We will continue to closely monitor spot liquidity as exchanges face new competition for BTC volume. Elsewhere, ETH and ETH-related tokens were the prime short-term beneficiaries of the ETFs' approval, as speculation quickly shifted to a coming decision on spot ETH ETFs. After dropping to yearly lows, the ETH to BTC ratio reversed sharply over the weekend.
The BTC ETFs were approved by the slimmest of margins — 3 to 2 — with Grayscale's successful lawsuit against the SEC playing a crucial role in the decision. Given ETH's murkier regulatory status, ETH ETFs appear to face a slightly more challenging path to approval.
Unveiling our Q4 crypto asset liquidity ranking
Following a dreary Q3, Q4 was a relative explosion of activity which brought some big changes to our liquidity ranking. We are pleased to have expanded the ranking to the top 50 tokens by market cap. The top four tokens in our ranking – BTC, ETH, XRP, and DOGE – have remained unchanged. The first change comes in the five spot, with SOL jumping ahead of LTC. After that, the ranking becomes more chaotic: LINK is up 6 places to the 7 spot, MATIC 4 places to the 8, and AVAX up a whopping 14 to the 9 spot.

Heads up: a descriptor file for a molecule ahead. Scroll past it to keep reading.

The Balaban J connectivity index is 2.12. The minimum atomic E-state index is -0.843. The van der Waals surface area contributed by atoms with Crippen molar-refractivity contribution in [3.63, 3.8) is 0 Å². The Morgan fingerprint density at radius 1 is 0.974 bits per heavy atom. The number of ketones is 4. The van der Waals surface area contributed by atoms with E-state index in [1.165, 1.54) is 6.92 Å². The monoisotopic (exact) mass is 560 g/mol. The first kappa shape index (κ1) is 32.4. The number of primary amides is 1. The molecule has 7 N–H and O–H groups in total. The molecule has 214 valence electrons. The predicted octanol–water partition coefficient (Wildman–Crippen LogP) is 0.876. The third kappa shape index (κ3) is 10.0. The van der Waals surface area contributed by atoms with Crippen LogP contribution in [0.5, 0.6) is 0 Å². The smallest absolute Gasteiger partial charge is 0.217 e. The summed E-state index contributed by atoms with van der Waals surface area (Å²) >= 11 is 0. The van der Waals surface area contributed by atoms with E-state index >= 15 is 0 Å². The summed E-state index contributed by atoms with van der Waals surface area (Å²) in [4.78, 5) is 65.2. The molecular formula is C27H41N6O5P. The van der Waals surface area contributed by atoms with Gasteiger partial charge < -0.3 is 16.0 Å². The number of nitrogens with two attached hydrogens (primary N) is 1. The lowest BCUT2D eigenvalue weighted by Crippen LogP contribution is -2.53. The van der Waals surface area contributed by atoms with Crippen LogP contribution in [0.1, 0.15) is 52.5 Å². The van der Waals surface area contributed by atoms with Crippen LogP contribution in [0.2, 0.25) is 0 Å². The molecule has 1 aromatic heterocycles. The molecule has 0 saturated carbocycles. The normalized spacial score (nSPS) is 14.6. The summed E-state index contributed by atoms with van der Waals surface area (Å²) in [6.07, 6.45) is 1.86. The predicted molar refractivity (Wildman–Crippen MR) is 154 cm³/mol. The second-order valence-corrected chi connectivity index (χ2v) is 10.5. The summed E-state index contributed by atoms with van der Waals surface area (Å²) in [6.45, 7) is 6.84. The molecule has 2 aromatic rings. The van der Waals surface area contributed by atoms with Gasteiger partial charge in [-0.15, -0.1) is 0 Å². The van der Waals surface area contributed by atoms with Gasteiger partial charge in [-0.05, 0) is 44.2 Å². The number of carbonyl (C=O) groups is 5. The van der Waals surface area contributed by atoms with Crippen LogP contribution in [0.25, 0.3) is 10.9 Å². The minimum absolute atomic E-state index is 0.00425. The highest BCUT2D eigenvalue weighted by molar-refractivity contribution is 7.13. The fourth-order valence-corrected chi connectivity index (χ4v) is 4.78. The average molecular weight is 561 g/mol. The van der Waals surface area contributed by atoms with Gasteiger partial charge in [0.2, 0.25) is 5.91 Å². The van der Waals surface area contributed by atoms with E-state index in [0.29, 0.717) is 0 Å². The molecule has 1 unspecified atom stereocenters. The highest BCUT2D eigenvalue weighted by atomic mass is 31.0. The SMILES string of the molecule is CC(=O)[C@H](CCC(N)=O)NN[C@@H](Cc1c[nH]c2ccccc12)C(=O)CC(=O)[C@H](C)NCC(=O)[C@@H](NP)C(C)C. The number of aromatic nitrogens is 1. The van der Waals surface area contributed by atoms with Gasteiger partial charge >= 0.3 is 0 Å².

USDC market share on CEXs doubles
Last week, USDC’s issuer, Circle, filed for an initial public offering (IPO) with the SEC after a previous failed attempt. Even though USDC faced headwinds last year after one of its banking partners Silicon Valley Bank collapsed, its market share on CEXs has doubled over the past year, hitting its highest level since 2021 last week.
Bybit, which launched zero-fee trading for USDC trading pairs in February, has emerged as the largest USDC market, helping boost the stablecoin's global usage. Binance, which re-listed USDC after the crackdown on BUSD, has failed to recover its dominant market share and is currently the second largest USDC market, with 37% share.
The change in market share comes as the stablecoin wars heat up with new entrants like PayPal USD (PYUSD) and euro-based stablecoins.